You leave the video room and go into the church auditorium. The lights are down low, and there is music playing softly. A video is playing, showing one single line as it forms into the entire Good Friday story with changing shapes. There is a station where you pick up a letter from God to you. Find a seat to sit down and read it. Here’s the front and back sides of the letter. 2010-04-01 GFEX Letter from God12010-04-01 GFEX Letter from God2

After you read the letter, there is a communion station with the word “You” at the top of the sign. Even before you were born, Jesus hung on the cross for you. You were there, in God’s plan even long ago. You are invited to hammer a nail in the cross then kneel and take communion.IMGP5128

The last station was also in the auditorium, and it focused on Nicodemus. He’s the man who came to question Jesus in John 3, and came in the dark because he was afraid that people might see him talking to Jesus. After Jesus died, Nicodemus came forward in the light to help Joseph of Arimathea bury the body. There was a basket of electric candles and a big mirrored box, and you were asked to take a candle and light it as a way to signify Christ’s light shining in your life. Everyone put their candles into the mirrored box, and this is how it looked at the end of Friday night.IMGP5155a

Now… do the photos and descriptions help you better understand the Experience? I hope so. Now let me explain why my heart was broken open during this Experience.

I went into Thursday night thinking I’d need to stand around and help restock paper towels and pens and ink pads, and maybe light a few candles. I was focused on the little details. (Nah, that doesn’t sound a BIT like me, does it?) At one point, I went into the auditorium where communion was being served, and checked on another team mate to see if she  needed a break. She was monitoring the communion supplies and candles and crowd flow. She didn’t need a break, so I settled in to a seat to watch for a few moments. I didn’t leave for an hour and a half. I watched people come into the auditorium, after they had just left the video at the Mary station. I watched people read the letter from God, then I watched them humble themselves and kneel in front of the cross and hammer nails. I watched them take communion, and I watched them shed tears of humility and love. I started praying for each one of those people, and then started crying. I don’t know why, except that I was so moved by the emotions flowing out of believers and non-believers. I truly lost control of my emotions when I watched a mom and dad come through with their little children. The parents read the signs to the kids and tenderly gave them communion. When the father held the communion cup to his daughter’s lips so she could drink, I stopped breathing. I imagined myself as that little girl, basking in the love of her Father who is offering the most precious gift: salvation. That moment will stay frozen in my memory for the rest of my life.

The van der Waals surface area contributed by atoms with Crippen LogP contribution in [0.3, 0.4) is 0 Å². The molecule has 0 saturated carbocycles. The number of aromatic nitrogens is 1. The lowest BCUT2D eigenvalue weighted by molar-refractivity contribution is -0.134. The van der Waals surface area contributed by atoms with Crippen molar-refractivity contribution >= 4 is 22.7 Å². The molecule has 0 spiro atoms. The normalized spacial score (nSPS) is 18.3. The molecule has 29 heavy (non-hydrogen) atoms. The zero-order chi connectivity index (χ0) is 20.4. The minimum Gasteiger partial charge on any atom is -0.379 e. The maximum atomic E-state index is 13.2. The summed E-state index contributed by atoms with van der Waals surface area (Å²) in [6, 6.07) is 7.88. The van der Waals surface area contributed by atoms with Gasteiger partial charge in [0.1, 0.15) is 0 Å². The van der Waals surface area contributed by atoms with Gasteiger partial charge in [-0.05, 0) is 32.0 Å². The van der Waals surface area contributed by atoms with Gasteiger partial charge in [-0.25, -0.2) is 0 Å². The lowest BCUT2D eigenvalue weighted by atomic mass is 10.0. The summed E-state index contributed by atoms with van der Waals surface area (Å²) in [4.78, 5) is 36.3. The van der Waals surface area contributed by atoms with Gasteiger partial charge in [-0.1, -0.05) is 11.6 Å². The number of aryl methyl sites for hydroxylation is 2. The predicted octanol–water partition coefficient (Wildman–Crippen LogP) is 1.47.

When it was time for me to leave the auditorium later that night, I was an emotional wreck. I witnessed some extremely personal stories and saw grown men weep like children at the foot of the cross. I was touched beyond words, and so very grateful that I got the privilege of being on the Good Friday Experience team.IMGP5182a

Monday, April 12, 2010


Just wanted to give y’all a little heads up. I changed the comment process a bit for my blog, to try and weed out some random Japanese comments I keep getting. I’m sorry if this makes commenting a little harder for you, but please don’t stop commenting!!! You have NO IDEA how much I love comments on my blog, so please PLEASE keep up the chatter.

Sunday, April 11, 2010

Small (and Huge!) Miracles

Huge miracle: I finished my second half marathon!IMGP5895a

Small miracle: I finished my second half  marathon and didn’t even turn on my iPod!

Huge miracle: I set a personal record for myself! My time for my first half marathon was 3:45:47. This time I shaved off 20 minutes, and my final time was 3:25:12.IMGP5890-
Small miracle: I have only one blister on my foot!

I can’t begin to say what a blessing it was to do this race with Team Living Water. While I didn’t walk with anyone from the team, seeing others on the race course who were wearing the same jersey did wonders for my momentum. The best part of the race for me was seeing my family and friends right before the finish line. It was so emotional to hear them cheering for me.IMGP5915a
I pushed myself. Hard. I dug deep, even deeper than I did for my first half marathon. I made a few friends along the way, and even though they’ll go back to being strangers, I am so grateful for their kindness. It kept me from quitting.

Now I just need some pain relief for my feet!

Saturday, April 10, 2010

13.1 Jitters